The Threefold Manner of the Body of Christ (a.k.a., the Triform Body)

In his subsection on the sacraments, “Communion with the Mystical Body” (Catholicism 93 – 101), de Lubac explains the historical understanding of the “threefold manner of the body of Christ:”

When, with St. Augustine, [our ancient forbears] heard Christ say to them: “I am your food, but instead of my being changed into you, it is you who shall be transformed into me,” they unhesitatingly understood that by their reception of the Eucharist they would be incorporated the more in the Church. They could see a profound identity between the mysteries of the “real presence” and of the “mystical body.” And this identity was taken for granted in all their – frequently lively – discussions on the question of the corpus triforme or the triplex modus corporis Christi.”

The three forms of the body of Christ, as de Lubac describes them, are:

  • the soma typicon (coined by Origen, the “typical” body, ie, the individual body of the man Jesus),
  • the corpus mysticum (the mystical body, which, as William Cavanaugh in Torture and Eucharist and others elsewhere point out, and which de Lubac confirms, originally referred to the eucharistic body, ie, the communion bread, but then was later exalted to refer to the corpus Christi quod est Ecclesia, the body of Christ which is the church),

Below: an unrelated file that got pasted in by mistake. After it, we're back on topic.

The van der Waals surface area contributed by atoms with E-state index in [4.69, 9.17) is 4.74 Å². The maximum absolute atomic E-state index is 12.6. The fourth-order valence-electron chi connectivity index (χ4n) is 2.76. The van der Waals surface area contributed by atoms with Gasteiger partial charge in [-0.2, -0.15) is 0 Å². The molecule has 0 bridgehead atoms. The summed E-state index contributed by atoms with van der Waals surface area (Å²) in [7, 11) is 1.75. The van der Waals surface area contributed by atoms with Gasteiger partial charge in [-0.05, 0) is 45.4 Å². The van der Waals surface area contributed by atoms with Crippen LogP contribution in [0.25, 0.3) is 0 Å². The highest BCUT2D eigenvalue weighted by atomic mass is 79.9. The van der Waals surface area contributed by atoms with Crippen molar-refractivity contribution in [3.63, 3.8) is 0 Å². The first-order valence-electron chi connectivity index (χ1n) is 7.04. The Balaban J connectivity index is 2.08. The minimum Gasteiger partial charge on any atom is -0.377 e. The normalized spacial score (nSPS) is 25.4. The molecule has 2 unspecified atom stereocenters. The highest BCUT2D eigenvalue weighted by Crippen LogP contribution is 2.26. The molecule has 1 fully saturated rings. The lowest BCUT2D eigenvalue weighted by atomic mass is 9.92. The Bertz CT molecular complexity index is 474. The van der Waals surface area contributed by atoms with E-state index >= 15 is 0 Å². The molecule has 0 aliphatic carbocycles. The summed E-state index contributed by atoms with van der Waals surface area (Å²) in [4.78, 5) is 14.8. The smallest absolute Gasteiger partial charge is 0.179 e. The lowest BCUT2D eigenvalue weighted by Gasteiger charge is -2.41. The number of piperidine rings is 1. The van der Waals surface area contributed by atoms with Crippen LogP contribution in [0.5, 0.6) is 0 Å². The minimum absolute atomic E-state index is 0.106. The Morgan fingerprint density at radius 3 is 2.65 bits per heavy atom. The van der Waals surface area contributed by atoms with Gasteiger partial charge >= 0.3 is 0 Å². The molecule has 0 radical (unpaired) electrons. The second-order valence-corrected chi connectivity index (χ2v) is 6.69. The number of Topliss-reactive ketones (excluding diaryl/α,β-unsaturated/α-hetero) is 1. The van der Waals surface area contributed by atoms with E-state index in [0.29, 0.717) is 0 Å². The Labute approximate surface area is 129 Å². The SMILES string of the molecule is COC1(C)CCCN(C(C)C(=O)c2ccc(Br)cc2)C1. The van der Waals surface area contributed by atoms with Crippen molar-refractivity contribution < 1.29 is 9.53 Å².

• the corpus verum (the true body, which originally referred to the body of Christ which is the church, but then was demoted to refer to the communion bread).
De Lubac briefly refers to (what Radical Orthodox theologians call) the scansion change of the Latin Mass. And Although he seems to agree with, for example, Cavanaugh and Pickstock that this reversal of the corpus mysticum and the corpus vere was somewhat unfortunate, he also says (perhaps under political pressure from Rome?) that this shift did not really have any “essential change in doctrine.” (100)
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